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The Irish Civil War – A brief overview

John Dorney lays out the need-to-know facts about the Irish Civil war of 1922-23. For more detailed articles see, The Irish Story, Civil War archive.

The Irish Civil war was a conflict between Irish nationalists in 1922-23 over whether or not to accept the Anglo-Irish Treaty.

The Treaty came about as a result of both political agitation and guerrilla warfare by the Irish Republican movement, organised respectively in Sinn Fein and the Irish Republican Army between 1918 and 1921.

In 1918, Sinn Fein won a general election on the basis that it would withdraw from the British parliament, declare an Irish Republic and secede from the British Empire – rejecting earlier offers of Home Rule or limited self-government for Ireland. For the following three years, but especially from the middle of 1920 until the summer of 1921, both IRA insurgency and British repression, in what is now called the War of Independence, produced about 2,000 deaths in Ireland.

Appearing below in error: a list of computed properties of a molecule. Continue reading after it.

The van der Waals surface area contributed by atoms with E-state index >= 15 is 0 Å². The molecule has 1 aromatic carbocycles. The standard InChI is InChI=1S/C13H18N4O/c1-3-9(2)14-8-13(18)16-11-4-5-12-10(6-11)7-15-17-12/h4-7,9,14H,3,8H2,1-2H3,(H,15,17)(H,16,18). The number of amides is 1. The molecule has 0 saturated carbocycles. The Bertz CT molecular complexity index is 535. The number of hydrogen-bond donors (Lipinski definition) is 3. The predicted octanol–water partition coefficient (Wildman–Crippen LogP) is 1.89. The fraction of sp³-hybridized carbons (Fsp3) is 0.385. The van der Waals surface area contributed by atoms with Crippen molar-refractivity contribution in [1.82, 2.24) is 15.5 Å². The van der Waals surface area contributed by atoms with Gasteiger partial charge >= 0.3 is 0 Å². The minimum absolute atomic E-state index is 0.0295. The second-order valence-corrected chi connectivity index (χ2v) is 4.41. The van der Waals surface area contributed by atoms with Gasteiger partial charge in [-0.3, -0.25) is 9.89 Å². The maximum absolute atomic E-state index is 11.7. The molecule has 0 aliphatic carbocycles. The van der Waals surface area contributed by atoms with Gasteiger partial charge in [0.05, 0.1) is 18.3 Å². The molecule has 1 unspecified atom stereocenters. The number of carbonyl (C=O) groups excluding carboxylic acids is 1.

The Treaty

In July 1921, a truce was arranged between British and Irish republican forces, negotiations were opened and ended in the signing of the Treaty on December 6 1921. The Treaty gave the 26 southern counties of Ireland – now the Irish Free State – a considerable degree of independence – the same within the British commonwealth as Australia and Canada. The British military garrison was to be withdrawn and the RIC police disbanded.